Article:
Image Comics Review: The Ride: Burning Desire #2

by Carl Bryan
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Review: The Ride: Burning Desire #2

The Ride  

[Editor’s Note: This review may contain spoilers]

Writer: Doug Wagner

Artist:    Daniel Hillyard and  Chris Brunner

Letters: Ed Dukeshire

Colors: Laura Martin  


Reviewed by: Carl Bryan



“Go ahead and leave us alone.  Who knows.  Maybe we’ll kill ourselves while you’re gone!” – Ash’s Mother.
“Burning Desire” – after serving a hard 15 years in prison on a murder plea, former Atlanta P.D. detective Samantha Vega now makes her living as a bouncer at an exotic dance club entitled Burning Desire. But life on the outside isn’t easy, especially when enemies in the department have scores to settle with her.
Vega finds herself out of her house arrest zone with the threat of being arrested as she is helping her friend Sid out with his sister Nancy.  Nancy’s history with Vega seems to be fraught with violence and drugs.  And to complicate matters, Nancy has a daughter she is trying to keep.  Vega, accepting that interventions are not her thing, sets out to help Nancy.  However, Vega has a nightmare that foreshadows that things will eventually go awry if she gets involved.  It’s the second installment of “The Ride:  Burning Desire”.
In “Ash”, we find two oppressed girls by their Mom who appears to be .  The Mom is so distraught that her teenage daughter Ash is going to a school dance that she does the unthinkable.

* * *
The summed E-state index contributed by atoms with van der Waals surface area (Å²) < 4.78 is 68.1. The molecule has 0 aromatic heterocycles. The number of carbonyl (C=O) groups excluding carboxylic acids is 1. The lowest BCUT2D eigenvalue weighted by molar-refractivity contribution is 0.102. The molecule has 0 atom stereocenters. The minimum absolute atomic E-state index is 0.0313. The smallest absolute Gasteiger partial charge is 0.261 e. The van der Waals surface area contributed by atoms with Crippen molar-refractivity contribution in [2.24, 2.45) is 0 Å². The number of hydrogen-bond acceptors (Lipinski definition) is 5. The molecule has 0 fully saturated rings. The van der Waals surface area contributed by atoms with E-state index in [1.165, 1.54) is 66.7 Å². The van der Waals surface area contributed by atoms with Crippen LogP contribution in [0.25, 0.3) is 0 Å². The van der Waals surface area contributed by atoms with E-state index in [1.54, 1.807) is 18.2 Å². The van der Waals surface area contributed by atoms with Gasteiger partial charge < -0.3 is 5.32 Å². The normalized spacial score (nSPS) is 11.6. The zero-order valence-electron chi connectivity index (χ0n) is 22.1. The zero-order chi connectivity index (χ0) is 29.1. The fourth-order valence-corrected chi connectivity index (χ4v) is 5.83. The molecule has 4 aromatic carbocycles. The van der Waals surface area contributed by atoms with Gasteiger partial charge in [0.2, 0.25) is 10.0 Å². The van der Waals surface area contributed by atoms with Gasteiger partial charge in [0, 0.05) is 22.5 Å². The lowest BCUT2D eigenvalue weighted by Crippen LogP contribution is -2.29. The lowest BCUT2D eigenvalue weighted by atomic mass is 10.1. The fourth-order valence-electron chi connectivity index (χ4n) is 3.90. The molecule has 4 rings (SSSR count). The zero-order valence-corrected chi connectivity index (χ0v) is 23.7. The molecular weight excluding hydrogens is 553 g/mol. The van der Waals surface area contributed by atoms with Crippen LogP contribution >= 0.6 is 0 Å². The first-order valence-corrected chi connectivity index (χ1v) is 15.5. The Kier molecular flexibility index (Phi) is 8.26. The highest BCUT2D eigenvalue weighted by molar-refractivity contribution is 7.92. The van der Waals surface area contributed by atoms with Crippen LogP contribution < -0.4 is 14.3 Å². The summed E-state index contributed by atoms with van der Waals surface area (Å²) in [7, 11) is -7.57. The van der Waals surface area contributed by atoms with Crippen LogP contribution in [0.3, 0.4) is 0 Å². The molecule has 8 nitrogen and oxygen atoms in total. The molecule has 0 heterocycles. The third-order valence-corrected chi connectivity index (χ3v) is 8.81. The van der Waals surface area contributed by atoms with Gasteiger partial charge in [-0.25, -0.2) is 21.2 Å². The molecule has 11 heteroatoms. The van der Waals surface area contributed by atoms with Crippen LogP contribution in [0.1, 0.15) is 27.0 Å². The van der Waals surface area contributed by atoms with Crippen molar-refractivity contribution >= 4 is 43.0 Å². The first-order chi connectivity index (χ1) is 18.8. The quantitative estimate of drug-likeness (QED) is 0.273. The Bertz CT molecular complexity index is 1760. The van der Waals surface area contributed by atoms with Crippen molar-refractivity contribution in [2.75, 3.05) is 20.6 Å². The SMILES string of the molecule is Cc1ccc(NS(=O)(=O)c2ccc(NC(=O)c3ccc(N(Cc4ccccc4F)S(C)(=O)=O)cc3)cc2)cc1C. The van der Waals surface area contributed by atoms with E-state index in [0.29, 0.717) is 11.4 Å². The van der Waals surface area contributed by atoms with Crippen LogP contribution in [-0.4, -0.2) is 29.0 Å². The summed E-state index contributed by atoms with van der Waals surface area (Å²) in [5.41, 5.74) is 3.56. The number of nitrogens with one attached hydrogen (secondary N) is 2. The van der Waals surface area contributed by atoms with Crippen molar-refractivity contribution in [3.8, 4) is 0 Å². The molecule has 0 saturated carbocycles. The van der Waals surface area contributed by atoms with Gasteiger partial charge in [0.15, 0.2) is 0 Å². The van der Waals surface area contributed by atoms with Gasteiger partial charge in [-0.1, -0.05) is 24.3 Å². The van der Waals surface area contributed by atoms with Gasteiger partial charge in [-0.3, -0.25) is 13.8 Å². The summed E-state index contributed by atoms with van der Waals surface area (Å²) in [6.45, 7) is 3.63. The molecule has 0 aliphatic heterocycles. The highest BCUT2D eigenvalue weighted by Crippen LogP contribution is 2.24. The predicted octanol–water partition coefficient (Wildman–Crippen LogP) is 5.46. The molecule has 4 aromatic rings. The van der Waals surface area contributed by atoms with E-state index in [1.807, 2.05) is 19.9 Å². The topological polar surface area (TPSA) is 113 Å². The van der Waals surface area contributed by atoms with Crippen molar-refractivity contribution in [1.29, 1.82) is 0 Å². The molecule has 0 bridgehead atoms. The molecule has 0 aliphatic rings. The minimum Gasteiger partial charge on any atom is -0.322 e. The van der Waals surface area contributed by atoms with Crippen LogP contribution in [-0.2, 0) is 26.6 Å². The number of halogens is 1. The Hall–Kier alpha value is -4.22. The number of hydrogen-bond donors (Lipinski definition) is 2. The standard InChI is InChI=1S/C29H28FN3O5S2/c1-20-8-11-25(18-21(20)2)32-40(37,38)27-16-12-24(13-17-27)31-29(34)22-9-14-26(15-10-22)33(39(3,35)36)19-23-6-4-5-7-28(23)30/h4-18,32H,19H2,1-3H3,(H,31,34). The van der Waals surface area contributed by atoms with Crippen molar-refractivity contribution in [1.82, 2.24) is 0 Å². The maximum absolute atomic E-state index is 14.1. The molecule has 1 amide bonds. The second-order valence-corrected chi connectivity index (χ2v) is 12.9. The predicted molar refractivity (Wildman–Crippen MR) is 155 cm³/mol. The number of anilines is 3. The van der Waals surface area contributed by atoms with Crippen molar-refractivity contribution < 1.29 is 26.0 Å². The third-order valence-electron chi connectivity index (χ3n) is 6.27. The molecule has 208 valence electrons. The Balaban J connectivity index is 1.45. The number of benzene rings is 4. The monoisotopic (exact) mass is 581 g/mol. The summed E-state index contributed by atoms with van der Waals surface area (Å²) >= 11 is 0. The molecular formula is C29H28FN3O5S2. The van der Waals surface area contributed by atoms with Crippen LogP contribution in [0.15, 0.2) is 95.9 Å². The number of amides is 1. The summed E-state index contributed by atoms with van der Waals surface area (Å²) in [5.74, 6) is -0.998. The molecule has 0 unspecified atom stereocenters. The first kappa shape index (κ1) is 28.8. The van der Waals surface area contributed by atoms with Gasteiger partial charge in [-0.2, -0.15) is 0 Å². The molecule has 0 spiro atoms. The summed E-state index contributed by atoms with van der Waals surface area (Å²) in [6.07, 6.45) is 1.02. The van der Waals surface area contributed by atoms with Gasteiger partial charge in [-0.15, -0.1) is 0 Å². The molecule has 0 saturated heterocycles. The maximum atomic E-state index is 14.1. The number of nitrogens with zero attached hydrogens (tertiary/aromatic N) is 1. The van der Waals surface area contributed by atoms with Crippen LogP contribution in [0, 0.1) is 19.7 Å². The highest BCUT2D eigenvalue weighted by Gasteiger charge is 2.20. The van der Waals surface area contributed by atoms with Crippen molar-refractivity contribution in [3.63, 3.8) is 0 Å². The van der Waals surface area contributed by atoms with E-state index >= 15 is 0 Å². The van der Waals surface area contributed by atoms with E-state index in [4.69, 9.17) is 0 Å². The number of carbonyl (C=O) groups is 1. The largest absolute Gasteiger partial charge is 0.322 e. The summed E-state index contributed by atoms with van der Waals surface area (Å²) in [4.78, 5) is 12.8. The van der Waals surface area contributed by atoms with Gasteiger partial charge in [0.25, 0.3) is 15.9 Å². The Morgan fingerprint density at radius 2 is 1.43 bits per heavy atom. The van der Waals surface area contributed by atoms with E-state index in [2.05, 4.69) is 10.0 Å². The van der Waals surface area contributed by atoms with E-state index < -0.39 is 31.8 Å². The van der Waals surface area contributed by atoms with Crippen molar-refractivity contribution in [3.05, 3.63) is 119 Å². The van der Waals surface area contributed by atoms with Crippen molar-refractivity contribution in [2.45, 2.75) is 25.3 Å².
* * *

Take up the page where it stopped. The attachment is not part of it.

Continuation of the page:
The Ride


The premise in The Ride is pretty simple in that it is a “vehicle/comic” for the comic industry’s leading talent to spread their artistic and writing wings.  The car seems to be the harbinger of death or a Stephen King “Christine” type of fixer for a protagonist.  Vega’s ride seems to be bent on eliminating problems/people from her life and this issue definitely sets the bait to find out what happens in the future. 
The Ride provides Vega’s story as the anchor story to the comic.  However, “Ash” appears to be a one-shot that is a gruesome glimpse of a mother’s control over her teenage daughter.  Whether it is a mental illness or simply a mother gone overboard, it’s a horrific outcome for all involved. 
The Ride


This issue is dark.  Three murders and a suicide in one issue.  If this is your cup of boiling hot pulp fiction, then so be it!  It’s a tough read with not much rich dialogue. 

The Ride


It depends on your taste.  It lives up to its billing as it is definitely a way for artists to spread their wings a bit.  And it appears to be a playground for new writers, old writers, and a place where the pen and story are free.   Again, it’s not Superman, but it’s also not Knight Rider!  It’s The Ride and it’s your choice as to whether you want to get in or not!  As for me, I’m letting this car go by!


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